Well if you are talking about time travel using a machine with dials that physically transports you to another date…then no. But if you’re talking about stepping back into history while traveling then I would say yes. One of the reasons I love to travel is the ability to see firsthand the historical sites I have always read about. As I reflect back on my travels I realize this is something that was instilled in me at a young age. From a great teacher that brought History to life to vacations I took as a kid.
Today I see the throngs of tourists snap photos of famous landmarks and wonder if they really realize what took place at some of these locations. I find myself looking at places with an eye to history and events that occurred a long time ago.
The Tower of London is a major tourist venue with the Crown jewels being the star attraction hosting tourists from the world over to gaze upon some of the most beautiful jewels in existence. When I saw them my mind went back to the kings of old and I found the most interesting items to be those from when the Empire was governed by the great kings I had read about in history books. Far more than the jewels I was fascinated by the facts of the Tower itself.
The Tower, founded in 1066 is actually a castle fortress structure with the name being derived from the White Tower built in 1078 by William the Conqueror. Used at various times as a royal residence, prison, armory and Royal Mint.
Some of the more famous prisoners held there included William Wallace, yeah the one from the movie Brave Heart for you non History types. There were Kings and Queens held there along with a high ranking Nazi during World War 2. A list can be found here.
I find myself looking at places a little differently when I think of what occurred in the very spot I am standing in. Fort Santiago in Manila is a prominent landmark in the city and a favorite destination of people wanting to look at old shops in the area and visit the manicured gardens. When I visited the Fort all I could think of was what the various people went through that had been there before me.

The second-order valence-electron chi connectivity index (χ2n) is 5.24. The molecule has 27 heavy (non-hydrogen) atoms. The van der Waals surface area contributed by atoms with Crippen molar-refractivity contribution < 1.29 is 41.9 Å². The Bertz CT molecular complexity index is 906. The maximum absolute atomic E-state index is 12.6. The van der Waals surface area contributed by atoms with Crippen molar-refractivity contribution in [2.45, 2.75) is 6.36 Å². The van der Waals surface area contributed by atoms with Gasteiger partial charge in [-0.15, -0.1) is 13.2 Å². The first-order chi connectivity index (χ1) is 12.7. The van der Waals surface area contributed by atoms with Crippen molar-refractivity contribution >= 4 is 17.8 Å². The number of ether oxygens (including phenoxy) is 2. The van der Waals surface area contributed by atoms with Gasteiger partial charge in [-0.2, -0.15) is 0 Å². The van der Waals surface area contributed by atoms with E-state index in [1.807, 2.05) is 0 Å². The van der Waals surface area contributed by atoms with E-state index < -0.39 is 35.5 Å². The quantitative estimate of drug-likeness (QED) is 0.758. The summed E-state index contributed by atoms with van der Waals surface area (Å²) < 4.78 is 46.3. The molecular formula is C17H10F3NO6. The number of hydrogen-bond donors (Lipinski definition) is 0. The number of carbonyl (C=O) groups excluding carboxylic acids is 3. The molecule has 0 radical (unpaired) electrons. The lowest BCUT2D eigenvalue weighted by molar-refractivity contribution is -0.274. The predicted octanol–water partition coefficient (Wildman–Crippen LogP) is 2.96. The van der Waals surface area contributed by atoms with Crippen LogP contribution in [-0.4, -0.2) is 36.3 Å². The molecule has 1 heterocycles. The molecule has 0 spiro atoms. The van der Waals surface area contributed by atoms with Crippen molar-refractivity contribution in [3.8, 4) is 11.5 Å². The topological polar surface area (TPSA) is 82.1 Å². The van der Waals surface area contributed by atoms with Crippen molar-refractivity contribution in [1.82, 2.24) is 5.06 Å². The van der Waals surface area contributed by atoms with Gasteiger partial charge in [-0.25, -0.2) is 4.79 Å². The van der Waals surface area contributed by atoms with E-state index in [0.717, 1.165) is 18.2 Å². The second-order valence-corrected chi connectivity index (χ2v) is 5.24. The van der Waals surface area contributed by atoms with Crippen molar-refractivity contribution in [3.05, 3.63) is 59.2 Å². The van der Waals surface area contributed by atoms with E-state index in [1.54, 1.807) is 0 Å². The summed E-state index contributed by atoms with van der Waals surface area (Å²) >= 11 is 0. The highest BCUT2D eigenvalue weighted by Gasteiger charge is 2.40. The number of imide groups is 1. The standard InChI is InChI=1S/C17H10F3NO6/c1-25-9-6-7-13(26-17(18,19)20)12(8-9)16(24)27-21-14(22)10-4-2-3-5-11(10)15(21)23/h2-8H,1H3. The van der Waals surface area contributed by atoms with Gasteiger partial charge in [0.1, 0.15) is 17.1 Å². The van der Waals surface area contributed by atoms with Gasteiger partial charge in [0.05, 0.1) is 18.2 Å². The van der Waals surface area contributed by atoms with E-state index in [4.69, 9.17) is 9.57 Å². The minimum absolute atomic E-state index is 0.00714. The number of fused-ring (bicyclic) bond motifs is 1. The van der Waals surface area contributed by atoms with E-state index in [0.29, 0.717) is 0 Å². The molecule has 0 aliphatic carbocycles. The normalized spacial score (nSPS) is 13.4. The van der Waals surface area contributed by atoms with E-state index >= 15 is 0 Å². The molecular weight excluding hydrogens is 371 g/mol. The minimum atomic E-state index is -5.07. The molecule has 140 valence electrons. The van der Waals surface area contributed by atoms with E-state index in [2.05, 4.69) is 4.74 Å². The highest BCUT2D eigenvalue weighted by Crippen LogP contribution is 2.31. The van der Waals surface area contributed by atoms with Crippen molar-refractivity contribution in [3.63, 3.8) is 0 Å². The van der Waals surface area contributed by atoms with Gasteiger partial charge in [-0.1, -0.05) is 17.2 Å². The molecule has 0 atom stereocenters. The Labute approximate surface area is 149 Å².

Originally started in the 1500’s the fort was completed in the 1700’s along with the walled city of Intramuros. Still standing are the fort and the walls around Intramuros with dramatic views as you look out over where cannon once stood guard awaiting an invasion. Fort Santiago was founded by the Spanish and was used as a fort, dungeon and military headquarters. The most famous prisoner to have been incarcerated there was Jose Rizal, the national hero of the Philippines. Rizal was imprisoned and after being convicted of rebellion, conspiracy and sedition resulting from the revolution, he was executed in 1896. The footsteps where he was marched to his execution are laid out inside the Fort along with the cell where he spent most of his time. The fort was also used as a US Military headquarters during World War 2 and subsequently became a prison for US soldiers when the Japanese invaded the islands.
Years ago in Germany I stopped at a Castle for a quick tour. This was no ornate castle with gold gilded furniture and expensive paintings. This castle was occupied by the current owners and their two small children, who lived in a small portion of the castle. They allowed people to come in and look around the part they were not living in. Built in the 900’s, this was a true Medieval Castle with no frills. One room had bunk beds that were small by today’s standards and stacked four high. We were told the room, roughly 1.5 sq meters, housed up to 40 soldiers. One room was about the same size and had a portion on the floor removed with a rope leading down. The castle owner told of how his predecessors used the room to punish tax evaders. Failure to pay taxes could result in being thrown in the hole for up to 30 days and given a little water and bread. If you had the strength to climb the rope at the end of your sentence you were free to go otherwise stay there. The entire tour I kept imagining what it must have been like to live during that time. No light except candles and fires, bitter cold in the winter, unsanitary by today’s standards, cramped crowded and dangerous. Every day was an exercise in staying alive, not thinking about work, traffic, retirement funds, vacations or anything, just trying to survive.
The next time you travel to that famous landmark put yourself back in time and think what it would have been like. What was it like to be a revolutionary in Boston, trying to form a new country, where the British considered you a terrorist? What was it like to live the life of a gladiator in Rome, knowing you were there to perform for someone’s pleasure and having to learn to fight and kill just to survive another week of imprisonment? What would you feel like being a young man in any of a hundred places thousands of years ago and part of an army of thousands facing another army of thousands knowing you had to rush forward with nothing but a club or sword and at the end have thousands lying dead on the battlefield?